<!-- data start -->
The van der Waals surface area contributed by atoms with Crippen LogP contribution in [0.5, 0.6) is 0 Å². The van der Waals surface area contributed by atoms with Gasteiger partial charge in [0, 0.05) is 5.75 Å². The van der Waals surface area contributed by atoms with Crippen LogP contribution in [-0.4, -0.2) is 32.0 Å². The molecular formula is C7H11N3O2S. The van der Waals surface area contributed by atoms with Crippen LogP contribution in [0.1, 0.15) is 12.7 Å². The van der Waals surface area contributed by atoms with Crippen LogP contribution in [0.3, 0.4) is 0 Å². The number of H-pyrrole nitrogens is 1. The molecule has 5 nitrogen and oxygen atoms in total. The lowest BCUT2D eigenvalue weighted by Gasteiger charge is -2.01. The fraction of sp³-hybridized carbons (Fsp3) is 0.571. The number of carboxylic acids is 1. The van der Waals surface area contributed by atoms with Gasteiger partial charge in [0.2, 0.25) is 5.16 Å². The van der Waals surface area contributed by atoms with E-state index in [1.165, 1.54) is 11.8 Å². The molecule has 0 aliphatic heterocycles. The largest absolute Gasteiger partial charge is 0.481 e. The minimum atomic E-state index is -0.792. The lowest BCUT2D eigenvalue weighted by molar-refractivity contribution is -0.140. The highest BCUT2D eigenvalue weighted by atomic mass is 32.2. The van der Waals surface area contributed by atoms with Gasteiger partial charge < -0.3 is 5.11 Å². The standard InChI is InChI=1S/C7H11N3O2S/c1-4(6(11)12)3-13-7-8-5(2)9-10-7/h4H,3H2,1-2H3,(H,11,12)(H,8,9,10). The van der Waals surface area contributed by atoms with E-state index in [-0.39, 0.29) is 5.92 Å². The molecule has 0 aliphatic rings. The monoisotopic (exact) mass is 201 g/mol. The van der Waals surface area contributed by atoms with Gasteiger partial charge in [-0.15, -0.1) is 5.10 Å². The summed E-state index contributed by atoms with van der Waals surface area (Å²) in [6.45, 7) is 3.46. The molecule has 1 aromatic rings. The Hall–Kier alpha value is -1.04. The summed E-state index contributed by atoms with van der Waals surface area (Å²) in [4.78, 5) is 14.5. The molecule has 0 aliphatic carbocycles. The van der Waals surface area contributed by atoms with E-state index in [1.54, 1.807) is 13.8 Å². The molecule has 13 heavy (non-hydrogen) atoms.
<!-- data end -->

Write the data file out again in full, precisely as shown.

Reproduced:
The van der Waals surface area contributed by atoms with Crippen LogP contribution in [0.5, 0.6) is 0 Å². The van der Waals surface area contributed by atoms with Gasteiger partial charge in [0, 0.05) is 5.75 Å². The van der Waals surface area contributed by atoms with Crippen LogP contribution in [-0.4, -0.2) is 32.0 Å². The molecular formula is C7H11N3O2S. The van der Waals surface area contributed by atoms with Crippen LogP contribution in [0.1, 0.15) is 12.7 Å². The van der Waals surface area contributed by atoms with Crippen LogP contribution in [0.3, 0.4) is 0 Å². The number of H-pyrrole nitrogens is 1. The molecule has 5 nitrogen and oxygen atoms in total. The lowest BCUT2D eigenvalue weighted by Gasteiger charge is -2.01. The fraction of sp³-hybridized carbons (Fsp3) is 0.571. The number of carboxylic acids is 1. The van der Waals surface area contributed by atoms with Gasteiger partial charge in [0.2, 0.25) is 5.16 Å². The van der Waals surface area contributed by atoms with E-state index in [1.165, 1.54) is 11.8 Å². The molecule has 0 aliphatic heterocycles. The largest absolute Gasteiger partial charge is 0.481 e. The minimum atomic E-state index is -0.792. The lowest BCUT2D eigenvalue weighted by molar-refractivity contribution is -0.140. The highest BCUT2D eigenvalue weighted by atomic mass is 32.2. The van der Waals surface area contributed by atoms with Gasteiger partial charge < -0.3 is 5.11 Å². The standard InChI is InChI=1S/C7H11N3O2S/c1-4(6(11)12)3-13-7-8-5(2)9-10-7/h4H,3H2,1-2H3,(H,11,12)(H,8,9,10). The van der Waals surface area contributed by atoms with E-state index in [-0.39, 0.29) is 5.92 Å². The molecule has 0 aliphatic rings. The monoisotopic (exact) mass is 201 g/mol. The van der Waals surface area contributed by atoms with Gasteiger partial charge in [-0.15, -0.1) is 5.10 Å². The summed E-state index contributed by atoms with van der Waals surface area (Å²) in [6.45, 7) is 3.46. The molecule has 1 aromatic rings. The Hall–Kier alpha value is -1.04. The summed E-state index contributed by atoms with van der Waals surface area (Å²) in [4.78, 5) is 14.5. The molecule has 0 aliphatic carbocycles. The van der Waals surface area contributed by atoms with E-state index in [1.54, 1.807) is 13.8 Å². The molecule has 13 heavy (non-hydrogen) atoms.